Columbia Real Estate Lawyers

Find the right Real Estate attorney in Columbia, SC

Real Estate Law in South Carolina

Columbia's real estate industry is governed by a huge body of laws. This is because almost any real estate transaction invokes laws concerning civil rights, consumer protection, land use, and contracts.

The law governing real estate in Columbia can get pretty complicated, especially when things such as mortgages, disputes about construction defects, and conflicts over title are involved.

Accordingly, it's a good idea to learn some of the basics of Columbia's real estate laws.

If you have even a little bit of basic familiarity of applicable real estate law, your life will probably be a great deal easier. If you have some understanding of the law, your knowledge will likely put you in a better bargaining position.

Common Real Estate Law Issues in Columbia

Financing: Most people are unable to make major real estate purchases in Columbia with cash, because few people have that kind of money on hand. Therefore, to buy real estate, most entities use a mortgage. This is a loan used to buy a piece of property. When the loan is issued, and the property purchased, the lender holds a security interest in the property until the loan is paid off, with interest.

Zoning: Zoning laws govern what types of structures can be built on given parcels of land. Usually, cities and towns are zoned in order to ensure that neighborhoods are clearly divided into residential, commercial, and industrial categories, to ensure that everyone who uses the land can make the best possible use of it, for their particular purpose

Duty of Disclosure: Sellers of homes are bound by a legal duty to disclose defects in the home to prospective buyers, before they buy the house. Any defect which the seller knows (or reasonably should know) about, and which cannot be discovered by the buyer through an usual inspection, must be disclosed to the buyer.

Implied Warranties: In Columbia, every residential rental agreement carries with it a warranty of habitability, in which the landlord implicitly promises that the unit is fit for human habitation. This applies whether or not such a warranty is stated in the lease agreement, and it still applies even if the landlord tries to disclaim any such warranty. There are many conditions that might make a unit uninhabitable. A few examples are a lack of electricity, no running water, or no heating.

Can a Columbia Real Estate Lawyer Help?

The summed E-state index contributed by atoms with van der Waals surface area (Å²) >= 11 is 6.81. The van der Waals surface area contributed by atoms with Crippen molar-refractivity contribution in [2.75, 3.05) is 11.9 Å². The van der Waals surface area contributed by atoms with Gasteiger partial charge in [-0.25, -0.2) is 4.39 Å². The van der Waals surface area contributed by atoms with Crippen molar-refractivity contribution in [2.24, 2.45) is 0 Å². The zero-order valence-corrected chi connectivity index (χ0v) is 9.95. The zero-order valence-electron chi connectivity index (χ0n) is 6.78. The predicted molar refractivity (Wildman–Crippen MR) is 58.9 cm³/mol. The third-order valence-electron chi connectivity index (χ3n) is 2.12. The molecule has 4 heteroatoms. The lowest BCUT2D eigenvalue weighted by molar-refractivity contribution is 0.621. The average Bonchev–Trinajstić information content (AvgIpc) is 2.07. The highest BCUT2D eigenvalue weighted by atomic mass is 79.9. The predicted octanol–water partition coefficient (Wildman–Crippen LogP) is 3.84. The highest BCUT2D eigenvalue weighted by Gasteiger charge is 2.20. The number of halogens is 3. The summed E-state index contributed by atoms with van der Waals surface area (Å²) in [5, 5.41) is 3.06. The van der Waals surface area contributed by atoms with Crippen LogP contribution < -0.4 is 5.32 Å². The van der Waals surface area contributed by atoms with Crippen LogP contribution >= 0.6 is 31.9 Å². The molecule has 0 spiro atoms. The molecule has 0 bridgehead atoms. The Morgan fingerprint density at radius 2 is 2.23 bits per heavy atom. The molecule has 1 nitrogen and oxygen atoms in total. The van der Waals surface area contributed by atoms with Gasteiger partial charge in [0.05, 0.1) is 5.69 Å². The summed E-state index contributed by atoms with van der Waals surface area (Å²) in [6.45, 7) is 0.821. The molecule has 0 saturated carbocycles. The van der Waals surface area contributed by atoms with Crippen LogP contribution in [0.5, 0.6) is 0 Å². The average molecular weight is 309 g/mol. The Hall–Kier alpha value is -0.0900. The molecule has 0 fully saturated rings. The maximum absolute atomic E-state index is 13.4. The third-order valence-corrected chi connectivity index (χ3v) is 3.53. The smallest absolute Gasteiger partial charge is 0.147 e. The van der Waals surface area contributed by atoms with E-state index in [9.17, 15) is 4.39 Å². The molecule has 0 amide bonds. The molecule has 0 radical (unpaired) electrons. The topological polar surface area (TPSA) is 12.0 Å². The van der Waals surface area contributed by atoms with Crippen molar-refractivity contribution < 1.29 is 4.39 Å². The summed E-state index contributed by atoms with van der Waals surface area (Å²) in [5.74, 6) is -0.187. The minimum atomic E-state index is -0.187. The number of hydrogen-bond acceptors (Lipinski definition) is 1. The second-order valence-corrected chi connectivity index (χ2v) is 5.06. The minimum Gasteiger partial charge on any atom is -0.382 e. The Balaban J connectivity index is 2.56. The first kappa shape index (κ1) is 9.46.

These issues, along with many others, can sometimes be fairly intricate. Therefore, you should never hesitate to consult with a Columbia real estate attorney if you have any questions.

Talk to a Real Estate Law Attorney now!

Life in Columbia

Columbia, South Carolina is the state capital, and the largest city in the state. It has a population of about 130,000 people. Columbia has a rich history, and has figured prominently in important historical events dating back to before the Civil War. While being occupied by Union troops during the Civil War, much of Columbia was destroyed in a fire. During Reconstruction, as in many Southern states, numerous African Americans were elected to public office in South Carolina, which was a novelty to most Americans at the time. As a result, Columbia experienced a brief tourism boom, as visitors wanted to observe the state legislature in session. Modernly, Columbia, South Carolina is quite diverse in both demographics, and economy. Columbia is a major center for several industries, such as healthcare, manufacturing, insurance, and many others.

Columbia, South Carolina is also home to Fort Jackson, the U.S. Army's largest training facility, which has a major economic impact on the area. Each year, the federal government spends over million for salaries, utilities, and other services (with a significant amount going to local contractors). Furthermore, each year, over 100,000 people visit the area to attend basic training graduation, and patronize the local hotels, restaurants, and retail outlets.

Columbia, South Carolina lawyers need to be competent to handle many different types of cases. If you contact a Columbia, South Carolina lawyer with any type of case, chances are they cantake it, or refer it to another local attorney who can.

Clients Rate LegalMatch Attorneys
(click to read reviews)

Nicholas M.
Nicholas M.

Real Estate, Housing & Property Law

Golden, CO

Carl M.
Carl M.

Real Estate, Housing & Property Law

Seattle, WA

David A.
David A.

Real Estate, Housing & Property Law

Walnut Creek, CA

Gotham Light